Track 5 - How be a 4x4 Trip Leader
Every weekend hundreds of people all over Australia set out as leaders of a 4WD Trip. Whether it is just you and a couple of mates or an organised trip with 10 newbies, we discuss with NickJ the things that you should think about before, during and after your big trip out.
Being a great trip leader is really important because it helps people get out and explore the great outdoors that we have and also introduces new people to 4 wheel driving. NickJ was the trip leader for the first 4x4earth trip in Victoria all those years ago, so sit back and listen to all of Nicks awesome experiences as a trip leader so we can all go out this weekend and have a great 4WD trip.
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Latest Posts about Track 5 - How be a 4x4 Trip Leader
Legitimate point and sensible adjustment have to be made to suit the current situation.GavoAll quite sensible stuff, but I'm not sure this one would work too well in a convoy on dusty roads.
G.T.If you cannot see the car behind you, slow down until you can.
Vehicle with heaviest recovery kit in the middle-ish.
Pathfinder/Navigator in front.
We also have a route brief before hand so that everyone knows what route we are taking, and what to expect. All planned stops are marked as well as bailouts for emergencies. Primary radio frequency agreed upon, as well as backup frequency. If leaving group you must inform leader so an unnecessary search and rescue effort doesn't take place.
the USGS.gov website has geoPDF maps of entire country for free downloading. Multiple phone/tablet apps allow importation and printed editions are available. Everyone has at least the digital copies.
Every vehicle gets a FRS/GMRS hands-talkie if they don't own one themselves. We have about a dozen extras that we have collected for this.
"Pathfinder" rolls out when leader gets an affirmative from all drivers that they are ready. Leader in the back gives the "lets roll" broadcast.
If you need help honk three times, call on radio. All will halt and work together to sort it out, take pictures of your goof, talk trash to you and so on.
If you cannot see the car behind you, slow down until you can. Stop and call on radio if they are longer than expected delay. Pictures and attention to landscape as well as flora and fauna do cause slow downs from time to time.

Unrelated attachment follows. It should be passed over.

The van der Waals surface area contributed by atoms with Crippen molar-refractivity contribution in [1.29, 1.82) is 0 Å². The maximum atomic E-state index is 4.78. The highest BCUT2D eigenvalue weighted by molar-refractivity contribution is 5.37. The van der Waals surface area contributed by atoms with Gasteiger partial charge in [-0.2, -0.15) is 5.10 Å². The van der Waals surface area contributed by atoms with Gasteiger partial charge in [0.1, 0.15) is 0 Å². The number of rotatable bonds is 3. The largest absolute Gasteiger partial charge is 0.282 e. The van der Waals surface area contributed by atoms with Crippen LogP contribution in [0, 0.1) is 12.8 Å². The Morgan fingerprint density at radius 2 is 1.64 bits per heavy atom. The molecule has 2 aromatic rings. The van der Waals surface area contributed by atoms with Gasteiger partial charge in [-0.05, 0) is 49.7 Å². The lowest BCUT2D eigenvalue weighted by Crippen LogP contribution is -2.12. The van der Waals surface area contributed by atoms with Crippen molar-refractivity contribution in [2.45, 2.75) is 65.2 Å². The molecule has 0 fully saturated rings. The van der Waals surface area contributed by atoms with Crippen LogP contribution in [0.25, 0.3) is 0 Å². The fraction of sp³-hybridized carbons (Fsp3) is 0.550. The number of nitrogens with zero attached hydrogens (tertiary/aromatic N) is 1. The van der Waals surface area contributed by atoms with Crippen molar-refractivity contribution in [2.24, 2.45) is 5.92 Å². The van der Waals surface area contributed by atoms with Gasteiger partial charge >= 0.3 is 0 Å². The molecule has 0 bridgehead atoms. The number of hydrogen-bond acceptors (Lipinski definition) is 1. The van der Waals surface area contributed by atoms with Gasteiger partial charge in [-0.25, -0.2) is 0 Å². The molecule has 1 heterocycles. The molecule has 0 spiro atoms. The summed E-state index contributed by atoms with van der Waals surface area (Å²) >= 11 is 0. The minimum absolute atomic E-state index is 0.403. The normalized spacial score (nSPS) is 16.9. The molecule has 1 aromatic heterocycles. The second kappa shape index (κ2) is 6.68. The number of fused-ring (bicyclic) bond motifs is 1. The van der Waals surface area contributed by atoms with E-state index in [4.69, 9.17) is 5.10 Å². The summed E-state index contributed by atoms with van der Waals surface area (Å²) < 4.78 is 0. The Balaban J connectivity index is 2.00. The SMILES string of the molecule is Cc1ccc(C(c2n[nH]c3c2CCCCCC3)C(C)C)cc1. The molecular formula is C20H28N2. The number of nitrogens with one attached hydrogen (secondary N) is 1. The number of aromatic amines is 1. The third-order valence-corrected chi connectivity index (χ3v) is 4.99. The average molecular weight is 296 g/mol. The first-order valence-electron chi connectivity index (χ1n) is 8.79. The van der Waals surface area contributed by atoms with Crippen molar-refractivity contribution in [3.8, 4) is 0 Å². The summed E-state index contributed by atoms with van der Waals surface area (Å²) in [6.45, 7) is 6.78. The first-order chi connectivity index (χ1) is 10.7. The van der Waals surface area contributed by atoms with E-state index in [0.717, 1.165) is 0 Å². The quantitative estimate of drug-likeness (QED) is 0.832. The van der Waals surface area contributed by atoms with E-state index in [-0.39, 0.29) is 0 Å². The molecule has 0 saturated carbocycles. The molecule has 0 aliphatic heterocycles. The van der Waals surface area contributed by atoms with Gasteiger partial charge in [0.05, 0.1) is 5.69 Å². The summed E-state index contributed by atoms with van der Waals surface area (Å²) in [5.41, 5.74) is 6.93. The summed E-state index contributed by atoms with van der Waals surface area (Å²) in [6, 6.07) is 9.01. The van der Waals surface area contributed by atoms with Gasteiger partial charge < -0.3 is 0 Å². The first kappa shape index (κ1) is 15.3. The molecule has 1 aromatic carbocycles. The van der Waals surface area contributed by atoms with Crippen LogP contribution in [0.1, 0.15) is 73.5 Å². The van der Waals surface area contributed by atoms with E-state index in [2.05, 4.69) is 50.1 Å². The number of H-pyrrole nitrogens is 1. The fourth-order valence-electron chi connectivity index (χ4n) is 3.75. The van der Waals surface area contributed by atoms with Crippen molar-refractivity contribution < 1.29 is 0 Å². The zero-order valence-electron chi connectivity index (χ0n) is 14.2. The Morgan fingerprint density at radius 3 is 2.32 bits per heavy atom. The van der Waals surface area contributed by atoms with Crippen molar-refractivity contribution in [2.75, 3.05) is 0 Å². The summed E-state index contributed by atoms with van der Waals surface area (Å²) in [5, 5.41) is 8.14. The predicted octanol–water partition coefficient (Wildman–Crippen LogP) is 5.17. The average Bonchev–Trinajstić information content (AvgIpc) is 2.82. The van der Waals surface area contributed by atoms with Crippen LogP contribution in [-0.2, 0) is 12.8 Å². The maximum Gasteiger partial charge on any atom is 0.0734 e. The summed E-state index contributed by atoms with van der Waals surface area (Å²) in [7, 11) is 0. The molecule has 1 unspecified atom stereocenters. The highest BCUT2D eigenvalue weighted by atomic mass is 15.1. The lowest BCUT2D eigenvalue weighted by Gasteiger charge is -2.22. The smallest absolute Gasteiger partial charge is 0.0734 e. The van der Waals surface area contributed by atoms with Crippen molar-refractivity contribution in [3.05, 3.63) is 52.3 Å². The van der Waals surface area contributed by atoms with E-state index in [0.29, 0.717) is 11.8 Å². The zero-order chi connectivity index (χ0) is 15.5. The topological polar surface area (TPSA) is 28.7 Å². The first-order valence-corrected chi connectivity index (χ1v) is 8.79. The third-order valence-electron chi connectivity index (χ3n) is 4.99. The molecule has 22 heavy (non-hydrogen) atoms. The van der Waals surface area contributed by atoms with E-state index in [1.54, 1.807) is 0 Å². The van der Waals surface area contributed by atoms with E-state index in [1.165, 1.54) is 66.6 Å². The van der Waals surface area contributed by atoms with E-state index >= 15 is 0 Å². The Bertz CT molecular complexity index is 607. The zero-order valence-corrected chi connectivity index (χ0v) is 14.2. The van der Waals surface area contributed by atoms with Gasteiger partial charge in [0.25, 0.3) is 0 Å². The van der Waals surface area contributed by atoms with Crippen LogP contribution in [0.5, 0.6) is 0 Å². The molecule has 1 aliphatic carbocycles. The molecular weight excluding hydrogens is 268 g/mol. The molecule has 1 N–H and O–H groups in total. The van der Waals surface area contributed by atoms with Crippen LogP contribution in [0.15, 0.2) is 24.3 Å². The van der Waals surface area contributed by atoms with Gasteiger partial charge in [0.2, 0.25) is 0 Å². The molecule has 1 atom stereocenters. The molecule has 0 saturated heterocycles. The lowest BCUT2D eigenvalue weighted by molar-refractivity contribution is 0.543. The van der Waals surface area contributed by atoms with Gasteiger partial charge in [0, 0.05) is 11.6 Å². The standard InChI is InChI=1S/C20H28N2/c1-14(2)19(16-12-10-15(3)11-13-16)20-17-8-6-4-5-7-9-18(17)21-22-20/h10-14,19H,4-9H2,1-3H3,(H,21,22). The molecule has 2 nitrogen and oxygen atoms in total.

Bio breaks, boys to the right, girls to the left.
Minimum of one rated recovery point front and rear.
Carry minimum two shackles and a strap in each vehicle. We have extras for new people that we have collected for this.
Absolutely no one in cars that are engaging in recovery. Everyone not directly involved must stay clear. None of us wants to explain to your loved ones how you perished during a recreational event.
I could go on but I reckon most of this lines up with what others do as well.
There is good information in the podcast for not just the budding TL but for those that think they know it all as well............ but I doubt that they would take any notice anyway :rolleyes:
However , if someone is designated as the official trip leader say at an Annual Meet, then I reckon it does need that leader to know the area, familiarize themselves with each individual's experience, their vehicle, their equipment, etc. and make a decision as to the suitability of that person.
I personally have seen some individuals head out on a trip, some with no real experience or understanding as to what they are getting into and unfairly expect that the trip leader will "lead them and save them, no matter what".
I reckon these type of people would not have much of their own recovery equipment , let alone be able to help someone else.
I call that, jumping in the deep end.
When I was traveling through Robe S.A. recently, I spoke with one of the local caravan park owners. He told me that a tourist from his park had driven his 4wd onto the beach, down onto rocks, (about a meter or so drop) to the ocean, When he called for help he said, "I was told when I hired this 4wd it would go anywhere":eek:.